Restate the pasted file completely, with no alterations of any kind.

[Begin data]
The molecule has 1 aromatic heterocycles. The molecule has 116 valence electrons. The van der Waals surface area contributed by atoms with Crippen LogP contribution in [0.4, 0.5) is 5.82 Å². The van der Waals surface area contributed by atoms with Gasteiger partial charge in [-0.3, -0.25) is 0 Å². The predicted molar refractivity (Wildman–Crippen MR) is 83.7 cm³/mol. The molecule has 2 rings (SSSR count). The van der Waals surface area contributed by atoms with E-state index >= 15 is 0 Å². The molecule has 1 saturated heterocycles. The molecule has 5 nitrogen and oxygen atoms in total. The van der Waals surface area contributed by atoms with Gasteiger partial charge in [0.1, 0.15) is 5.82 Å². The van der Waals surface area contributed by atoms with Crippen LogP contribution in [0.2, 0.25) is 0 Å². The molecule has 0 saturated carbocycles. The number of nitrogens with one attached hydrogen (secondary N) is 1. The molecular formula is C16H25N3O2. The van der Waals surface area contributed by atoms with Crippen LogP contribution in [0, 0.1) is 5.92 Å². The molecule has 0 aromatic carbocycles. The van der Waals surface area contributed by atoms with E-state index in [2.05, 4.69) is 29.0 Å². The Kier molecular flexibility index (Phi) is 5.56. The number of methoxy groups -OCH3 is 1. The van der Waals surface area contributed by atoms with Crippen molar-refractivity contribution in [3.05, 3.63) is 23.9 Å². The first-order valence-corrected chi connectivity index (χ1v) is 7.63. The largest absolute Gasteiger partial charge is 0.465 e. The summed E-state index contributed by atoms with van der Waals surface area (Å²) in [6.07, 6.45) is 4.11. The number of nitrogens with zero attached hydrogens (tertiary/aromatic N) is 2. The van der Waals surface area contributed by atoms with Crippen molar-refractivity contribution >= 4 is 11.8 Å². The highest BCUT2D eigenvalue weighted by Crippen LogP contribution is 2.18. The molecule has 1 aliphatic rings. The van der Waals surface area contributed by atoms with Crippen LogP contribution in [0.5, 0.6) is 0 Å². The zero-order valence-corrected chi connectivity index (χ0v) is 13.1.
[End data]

The molecule has 1 aromatic heterocycles. The molecule has 116 valence electrons. The van der Waals surface area contributed by atoms with Crippen LogP contribution in [0.4, 0.5) is 5.82 Å². The van der Waals surface area contributed by atoms with Gasteiger partial charge in [-0.3, -0.25) is 0 Å². The predicted molar refractivity (Wildman–Crippen MR) is 83.7 cm³/mol. The molecule has 2 rings (SSSR count). The van der Waals surface area contributed by atoms with E-state index >= 15 is 0 Å². The molecule has 1 saturated heterocycles. The molecule has 5 nitrogen and oxygen atoms in total. The van der Waals surface area contributed by atoms with Gasteiger partial charge in [0.1, 0.15) is 5.82 Å². The van der Waals surface area contributed by atoms with Crippen LogP contribution in [0.2, 0.25) is 0 Å². The molecule has 0 saturated carbocycles. The number of nitrogens with one attached hydrogen (secondary N) is 1. The molecular formula is C16H25N3O2. The van der Waals surface area contributed by atoms with Crippen LogP contribution in [0, 0.1) is 5.92 Å². The molecule has 0 aromatic carbocycles. The van der Waals surface area contributed by atoms with E-state index in [2.05, 4.69) is 29.0 Å². The Kier molecular flexibility index (Phi) is 5.56. The number of methoxy groups -OCH3 is 1. The van der Waals surface area contributed by atoms with Crippen molar-refractivity contribution in [3.05, 3.63) is 23.9 Å². The first-order valence-corrected chi connectivity index (χ1v) is 7.63. The largest absolute Gasteiger partial charge is 0.465 e. The summed E-state index contributed by atoms with van der Waals surface area (Å²) in [6.07, 6.45) is 4.11. The number of nitrogens with zero attached hydrogens (tertiary/aromatic N) is 2. The van der Waals surface area contributed by atoms with Crippen molar-refractivity contribution >= 4 is 11.8 Å². The highest BCUT2D eigenvalue weighted by Crippen LogP contribution is 2.18. The molecule has 1 aliphatic rings. The van der Waals surface area contributed by atoms with Crippen LogP contribution in [0.5, 0.6) is 0 Å². The zero-order valence-corrected chi connectivity index (χ0v) is 13.1.